455 pages, 178 b/w illustrations, 12 tables
From bridges and tunnels to nuclear waste repositories, structures require that soils maintain their design engineering properties if the structures are to reach their projected life spans. The same is true for earth dams, levees, buffers, barriers for landfills, and other structures that use soils as engineered materials. Yet soil, a natural resource, continues to change as a result of natural and anthropogenic stresses. As the discipline of soil properties and behaviours matures, new tools and techniques are making it possible to study these properties and behaviours in more depth.
What Happens to Soil Under Weathering, Aging, and Chemical Stress?
Environmental Soil Properties and Behaviour examines changes in soil properties and behaviour caused by short- and long-term stresses from anthropogenic activities and environmental forces. Introducing new concepts of soil behaviour, soil maturation, and soil functionality, it integrates soil physics, soil chemistry, and soil mechanics as vital factors in soil engineering. Environmental Soil Properties and Behaviour focuses on environmental soil behaviour, with particular attention to two main inter-related groups of soil–environment issues. The first is the use of soil as an environmental tool for management and containment of toxic and hazardous waste materials. The second is the impact of ageing and weathering processes and soil contamination on the properties and behaviour of soils, especially those used in geotechnical and geoenvironmental engineering projects.
A Transdisciplinary Look at Soil-Changing Processes:
To determine short- and long-term soil quality and soil functionality, the authors emphasize the need to be aware of the nature of the stressors involved as well as the kinds of soil-changing processes that are evoked. Environmental Soil Properties and Behaviour takes a first step toward a much-needed transdisciplinary effort to develop a broader and deeper understanding of what happens to soil and how we can determine and quantify the effect of biogeochemical processes. It offers a timely resource for the study of soil properties and behaviours, effects of environmental changes, and remediation of contaminated soil.
Origin and Function of Soils Introduction Soil Origin and Formation Soil Classification Basic Soil Functions Concluding Remarks References Nature of Soils Introduction Clay Minerals Nonclay Minerals Soil Organic Matter Soil Particles Soil Structure Interparticle Bonds Microorganisms in Soils Laboratory Determinations Concluding Remarks References Soil--Water Systems Introduction Water Retention Clay--Water Interactions Soil-Water Energy Characteristics Water Uptake and Transfer Chemical Reactions in Porewater Physical Reactions and Hydration Concluding Remarks References Swelling Clays Introduction Swelling Phenomena Water Uptake and Swelling Water Movement Concluding Remarks References Stressors, Impacts, and Soil Functionality Introduction Stressor Sources and Stressors Stressor Impacts Soil Functionality Index (SFI) Time-Related Change of Functionality Concluding Remarks References Mechanical Properties Introduction Mechanical Attributes Concept of Effective Stress Shear Strength of Soils Mechanisms in Granular Soil Strength Cohesive Soil Strength Porewater Pressure Shear Resistance Mechanisms Compressibility and Consolidation Creep Behaviour Concluding Remarks References Thermal and Hydraulic Properties Introduction Thermal Properties Water Movement under Thermal Gradient Hydraulic Properties Swelling Clay Hydraulic Conductivity Vapour and Gas Conductivities Concluding Remarks References Sorption Properties and Mechanisms Introduction Solutes, Contaminants, and Pollutants Contaminant Interactions with Soil Particles Contaminant Sorption Mechanisms Laboratory Determination of Partitioning Partitioning and Soil Composition Concluding Remarks References Mobility and Attenuation of Contaminants Introduction Interactions and Mobility Mobility and Attenuation Microstructure and Diffusive Transport Attenuation of Organic Chemicals Concluding Remarks References Environmental Soil Behaviour Introduction Soil Evolution and Ageing Processes Time-Related Changes and Soil Evolution Biodegradation and Biotransformation of Contaminants Freeze--Thaw Seasonal Impact Concluding Remarks References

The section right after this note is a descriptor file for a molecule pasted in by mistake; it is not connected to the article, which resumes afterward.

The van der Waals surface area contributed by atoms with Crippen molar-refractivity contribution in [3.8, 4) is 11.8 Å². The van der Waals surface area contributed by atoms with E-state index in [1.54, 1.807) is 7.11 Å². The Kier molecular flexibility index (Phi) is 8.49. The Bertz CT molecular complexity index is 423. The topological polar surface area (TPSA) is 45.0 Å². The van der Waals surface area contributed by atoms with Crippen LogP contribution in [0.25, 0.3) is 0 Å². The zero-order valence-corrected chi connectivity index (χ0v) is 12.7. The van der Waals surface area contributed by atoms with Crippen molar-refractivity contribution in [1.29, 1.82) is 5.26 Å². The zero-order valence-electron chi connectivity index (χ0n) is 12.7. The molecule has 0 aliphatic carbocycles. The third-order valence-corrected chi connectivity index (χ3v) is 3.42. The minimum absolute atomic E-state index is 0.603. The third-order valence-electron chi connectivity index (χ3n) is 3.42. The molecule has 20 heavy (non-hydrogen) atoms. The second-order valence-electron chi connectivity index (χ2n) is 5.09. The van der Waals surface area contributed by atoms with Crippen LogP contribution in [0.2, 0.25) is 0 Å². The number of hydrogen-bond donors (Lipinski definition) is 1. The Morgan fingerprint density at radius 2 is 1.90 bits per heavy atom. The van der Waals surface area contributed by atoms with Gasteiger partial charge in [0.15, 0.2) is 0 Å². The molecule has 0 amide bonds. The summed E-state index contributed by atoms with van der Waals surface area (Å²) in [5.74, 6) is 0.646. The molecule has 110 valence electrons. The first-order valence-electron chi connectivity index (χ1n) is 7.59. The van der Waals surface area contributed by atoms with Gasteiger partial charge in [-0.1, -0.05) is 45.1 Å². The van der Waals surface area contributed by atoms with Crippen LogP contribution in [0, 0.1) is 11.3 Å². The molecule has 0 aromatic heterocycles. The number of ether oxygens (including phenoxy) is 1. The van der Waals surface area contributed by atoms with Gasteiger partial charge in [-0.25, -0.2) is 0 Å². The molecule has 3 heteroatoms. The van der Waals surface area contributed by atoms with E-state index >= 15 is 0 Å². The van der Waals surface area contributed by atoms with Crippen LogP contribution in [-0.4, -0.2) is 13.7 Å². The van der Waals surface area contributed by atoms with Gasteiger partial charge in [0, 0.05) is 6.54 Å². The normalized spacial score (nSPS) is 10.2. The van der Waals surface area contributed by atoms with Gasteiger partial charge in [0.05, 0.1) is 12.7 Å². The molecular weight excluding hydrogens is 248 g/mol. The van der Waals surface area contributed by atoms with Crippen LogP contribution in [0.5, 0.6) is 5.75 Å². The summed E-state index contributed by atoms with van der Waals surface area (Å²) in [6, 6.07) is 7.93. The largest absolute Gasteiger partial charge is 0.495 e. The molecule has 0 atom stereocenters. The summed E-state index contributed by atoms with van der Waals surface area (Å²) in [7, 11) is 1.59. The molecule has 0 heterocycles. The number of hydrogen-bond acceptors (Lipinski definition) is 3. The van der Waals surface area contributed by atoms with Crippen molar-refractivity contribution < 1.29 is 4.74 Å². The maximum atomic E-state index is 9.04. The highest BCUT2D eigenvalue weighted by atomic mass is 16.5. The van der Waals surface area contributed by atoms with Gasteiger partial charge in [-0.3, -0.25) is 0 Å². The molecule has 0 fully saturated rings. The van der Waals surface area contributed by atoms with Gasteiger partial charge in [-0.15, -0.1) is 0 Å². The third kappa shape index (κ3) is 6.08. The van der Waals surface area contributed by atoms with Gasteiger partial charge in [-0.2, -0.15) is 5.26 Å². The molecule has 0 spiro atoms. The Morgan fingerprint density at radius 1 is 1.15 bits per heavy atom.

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Dr. Raymond N. Yong is the William Scott Professor Emeritus of Civil Engineering at McGill University, Canada, and emeritus professor at the University of Wales, Cardiff, United Kingdom. He is a fellow of the Royal Society (Canada), and a Chevalier de l'Orde National du Quebec. He is currently engaged in research on issues in geoenvironmental sustainability.
Dr. Masashi Nakano is the emeritus professor of soil physics and soil hydrogeology at the University of Tokyo, and director of the RISST (Research Institute of Soil Science and Technology), Japan. He was recently a member of the Science Council of Japan, and is now working on such issues in soil/clay science as adsorption/transport of chemicals on soils and mineral corrosion by microorganisms.
Dr. Roland Pusch is emeritus professor at Lund University, Sweden, and is presently guest professor at Lulea Technical University, Sweden, and honorary professor at East China Technological Institute. He is currently the scientific head and managing director of Drawrite AB, Sweden, and is working on issues of long-term stability of clay buffers in HLW repositories and on design and performance of hazardous landfills.